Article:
I wrote this module in python for some minor tabulation needs in my science projects. This was very helpful for testing, debugging and plotting various data. I often use dictionaries for storing such data, either as an array or as in a spreadsheet (column and row). This tiny script helps me to plot such data in a similar fashion. Since I find myself using it a lot, I thought of improving it in terms of performance and readability. Also, I do understand that there are several third party libraries available for python to do the same with much more functionality, but I did it anyway for learning the language and ... well, and for fun. How could I refactor this code so that I could optimize it and possibly expand it in the future?


  • For dictionaries only
  • Rows can be specified separately for excluding some data
  • Automatic column spacing
  • Automatic table breaking (terminal size)
  • Specify headers and alignment

Dictionaries represent columns. Their keys marks the rows and their values contains the cell data. This produces the structure cell=column[row] which is very much similar to the A1 structure in spreadsheet programs.

I have added doc strings and comments to make this somewhat readable, but I would very much appreciate it if you could suggest an improvement. The Table class could be instantiated to specify rows and other features. User could then add columns using AddColumn method and that's pretty much it. Use Show to view the final table.

The [[]] in the code are used for containing info about each breaks in the table. [[break1], [break2], [break3] ...]. Each of these breaks contains columns that could fit inside the terminal window. [[c1,c2,c3...c7], [c8,c9], [c10,c11...] ...].

from shutil import get_terminal_size as termsize

class Table(object):
    """Lightweight tabulation class for dictionary type containers.

    Dictionaries represents columns of the table, and their values the cells.
    Keys identifies the rows of the table.

    def __init__(self, rows, header="",align="<"):
        """Initialize the table by setting rows.

        'rows' must be an iterable containing the keys for every column. Each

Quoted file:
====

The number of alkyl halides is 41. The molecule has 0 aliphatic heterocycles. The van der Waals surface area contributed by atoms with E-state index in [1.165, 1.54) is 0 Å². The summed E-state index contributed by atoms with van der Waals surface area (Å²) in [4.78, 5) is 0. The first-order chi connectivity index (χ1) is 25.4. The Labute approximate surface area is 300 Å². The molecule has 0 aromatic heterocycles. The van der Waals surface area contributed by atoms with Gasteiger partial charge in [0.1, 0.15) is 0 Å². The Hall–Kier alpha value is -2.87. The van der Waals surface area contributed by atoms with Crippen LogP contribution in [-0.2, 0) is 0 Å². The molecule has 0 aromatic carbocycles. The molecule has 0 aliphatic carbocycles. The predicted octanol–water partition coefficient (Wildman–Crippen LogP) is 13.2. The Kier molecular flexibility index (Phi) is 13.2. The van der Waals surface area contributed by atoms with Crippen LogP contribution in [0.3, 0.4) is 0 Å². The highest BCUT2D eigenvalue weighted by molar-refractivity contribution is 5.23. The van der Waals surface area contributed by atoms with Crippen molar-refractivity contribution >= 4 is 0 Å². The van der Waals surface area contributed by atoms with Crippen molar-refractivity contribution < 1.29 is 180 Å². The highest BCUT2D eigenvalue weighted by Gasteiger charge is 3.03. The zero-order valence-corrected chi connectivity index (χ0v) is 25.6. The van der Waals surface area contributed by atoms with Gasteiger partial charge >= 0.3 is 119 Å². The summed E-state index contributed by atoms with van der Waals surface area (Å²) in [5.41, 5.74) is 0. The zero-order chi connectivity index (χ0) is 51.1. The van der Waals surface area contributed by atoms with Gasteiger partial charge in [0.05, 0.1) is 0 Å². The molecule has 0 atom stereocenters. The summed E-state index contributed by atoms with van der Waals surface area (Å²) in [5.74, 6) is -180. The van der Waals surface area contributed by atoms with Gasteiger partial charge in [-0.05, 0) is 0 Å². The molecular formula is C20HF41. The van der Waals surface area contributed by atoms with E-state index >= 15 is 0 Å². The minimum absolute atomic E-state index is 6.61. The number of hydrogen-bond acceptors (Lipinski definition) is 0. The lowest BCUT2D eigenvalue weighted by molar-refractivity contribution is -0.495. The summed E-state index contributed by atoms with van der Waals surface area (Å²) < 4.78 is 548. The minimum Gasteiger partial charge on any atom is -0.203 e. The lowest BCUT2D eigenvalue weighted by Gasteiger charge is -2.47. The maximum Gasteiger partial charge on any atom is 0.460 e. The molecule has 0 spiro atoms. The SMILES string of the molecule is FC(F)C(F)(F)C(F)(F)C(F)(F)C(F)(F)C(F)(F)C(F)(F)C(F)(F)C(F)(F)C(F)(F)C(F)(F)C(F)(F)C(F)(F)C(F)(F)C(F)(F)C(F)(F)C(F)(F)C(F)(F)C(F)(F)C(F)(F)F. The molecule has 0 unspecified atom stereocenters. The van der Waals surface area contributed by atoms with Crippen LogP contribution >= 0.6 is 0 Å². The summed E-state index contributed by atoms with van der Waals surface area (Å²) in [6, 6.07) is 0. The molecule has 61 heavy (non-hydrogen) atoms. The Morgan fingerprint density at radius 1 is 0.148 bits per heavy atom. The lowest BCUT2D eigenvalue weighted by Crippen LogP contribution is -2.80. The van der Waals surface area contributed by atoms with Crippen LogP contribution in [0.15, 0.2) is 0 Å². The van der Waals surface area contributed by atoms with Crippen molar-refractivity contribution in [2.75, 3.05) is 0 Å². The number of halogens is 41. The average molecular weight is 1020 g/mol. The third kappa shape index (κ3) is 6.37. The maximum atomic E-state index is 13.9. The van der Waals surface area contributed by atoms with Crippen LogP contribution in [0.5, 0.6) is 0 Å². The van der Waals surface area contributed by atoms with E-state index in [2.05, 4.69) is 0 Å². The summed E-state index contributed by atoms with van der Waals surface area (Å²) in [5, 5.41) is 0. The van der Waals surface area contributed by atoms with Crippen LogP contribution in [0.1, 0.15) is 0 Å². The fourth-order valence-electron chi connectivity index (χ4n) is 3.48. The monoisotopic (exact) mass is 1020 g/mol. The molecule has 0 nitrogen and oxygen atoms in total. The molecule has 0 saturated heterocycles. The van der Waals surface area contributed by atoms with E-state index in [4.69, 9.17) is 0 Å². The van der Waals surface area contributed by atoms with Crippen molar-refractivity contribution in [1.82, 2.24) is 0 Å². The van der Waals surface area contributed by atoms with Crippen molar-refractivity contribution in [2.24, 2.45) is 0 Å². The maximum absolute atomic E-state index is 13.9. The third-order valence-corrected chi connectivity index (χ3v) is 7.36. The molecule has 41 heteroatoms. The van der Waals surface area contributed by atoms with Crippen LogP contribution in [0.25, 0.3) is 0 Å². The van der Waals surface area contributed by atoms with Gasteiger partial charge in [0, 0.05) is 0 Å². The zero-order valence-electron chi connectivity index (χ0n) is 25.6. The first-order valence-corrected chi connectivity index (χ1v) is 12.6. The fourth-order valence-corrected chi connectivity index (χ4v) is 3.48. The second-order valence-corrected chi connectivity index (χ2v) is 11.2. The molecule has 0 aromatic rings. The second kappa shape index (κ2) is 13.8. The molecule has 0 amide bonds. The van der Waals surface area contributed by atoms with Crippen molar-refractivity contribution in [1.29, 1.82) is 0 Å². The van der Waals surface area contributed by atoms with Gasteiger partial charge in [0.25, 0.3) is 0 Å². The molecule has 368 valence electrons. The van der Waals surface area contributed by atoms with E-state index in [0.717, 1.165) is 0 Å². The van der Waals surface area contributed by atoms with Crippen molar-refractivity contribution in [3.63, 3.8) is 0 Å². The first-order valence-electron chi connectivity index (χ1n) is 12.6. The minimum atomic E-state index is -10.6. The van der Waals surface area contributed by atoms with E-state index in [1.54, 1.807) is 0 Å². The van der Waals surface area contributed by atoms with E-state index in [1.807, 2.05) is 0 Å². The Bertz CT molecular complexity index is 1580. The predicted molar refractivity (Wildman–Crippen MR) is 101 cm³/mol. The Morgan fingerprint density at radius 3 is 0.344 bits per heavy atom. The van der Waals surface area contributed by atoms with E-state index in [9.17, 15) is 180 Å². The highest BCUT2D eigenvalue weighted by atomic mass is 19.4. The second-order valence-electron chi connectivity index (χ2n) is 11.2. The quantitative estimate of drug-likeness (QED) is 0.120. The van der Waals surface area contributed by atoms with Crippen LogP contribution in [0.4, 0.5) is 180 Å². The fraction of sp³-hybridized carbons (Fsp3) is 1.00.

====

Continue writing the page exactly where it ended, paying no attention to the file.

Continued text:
cell in the table is represented as : cell = column[row].
        Header for the row can be specified through 'head'.
        # Row info
        self.rows = rows
        self.rowlength = self.GetMaxLength(rows, [header]) + 2
        self.rowstyle = "".join(("{:", align, str(self.rowlength), "}"))
        self.rowhead = self.rowstyle.format(str(header))

        # Table info (list of lists)
        self.columns = [[]]
        self.styles = [[]]
        self.headers = [[]]

        self.linelength = self.rowlength
        self.linelimit = termsize().columns

    def GetMaxLength(self, *iterables, threshold=0):
        """Returns the length of the longest item among the iterables.

        'threshold', if specified, must be the cut-off value of length.
        for item in iterables:
            length = max(len(str(i)) for i in item)
            if length > threshold:
                threshold = length
        return threshold

    def AddColumn(self, content, header="", align="<"):
        """Adds a column to the table.

        'content' must be a dictionary containing the column values.
        Header for the column can be specified using 'header' argument.
        length = self.GetMaxLength(content.values(), [header]) + 2
        style = "".join(("{:", align, str(length), "}"))

        self.linelength += length
        if self.linelength > self.linelimit:
            # Breaks the table
            self.linelength = self.rowlength + length
            # Resumes without breaking the table

    def Show(self):
        """Displays the table."""
        for cols, stls, heds in zip(self.columns, self.styles, self.headers):
            # Print headers
            print("\n\x1b[7;1m", self.rowhead, "".join(heds), "\x1b[0m", sep="")
            # Print cells
            for row in self.rows:
                line = [s.format(str(c[row])) for s, c in zip(stls,cols)]
                print("\x1b[1m", self.rowstyle.format(row), "\x1b[0m",
                      "".join(line), sep="")

def test():
    # Sample data
    from random import sample
    rows = sample(range(100,200), 10)
    data = {k:v for k,v in zip(rows, sample(Table.__doc__.split(),10))}

    # Tabulate them
    table = Table(rows, header="INDEX")
    for i in range(3):
        table.AddColumn(data, header="LEFT ALIGN")
    for i in range(3):
        table.AddColumn(data, header="CENTRE ALIGN", align="^")
    for i in range(3):
        table.AddColumn(data, header="RIGHT ALIGN", align=">")

if __name__ == '__main__':

1 Answer 1


I think you shouldn't use the word threshold as a GetMaxLength parameter. It implies to me that it's a maximum value, but it's instead treated as a minimum. You then say it's the "cut-off value of length" which is ambiguous to me again. I'd just call it min and then it's self explanatory.

def GetMaxLength(self, *iterables, min=0):
    """Returns the length of the longest item among the iterables.

    'min', if specified, is the minimum possible value of length.

Also I think draw is a more appropriate name for printing the table. You could possibly even implement it as __repr__ so that the table could be drawn with repr(Table). Though in that case I'd implement a nice __str__ method too in case people try to print it unwittingly in a sentence because '{}'.format(Table) would call __repr__ if you didn't have a __str__ method defined.

Your naming in general should match the style guide (PEP0008), which suggests that function names be all lowercase with underscores as separators, not CamelCase. So get_max_length would be more appropriate.


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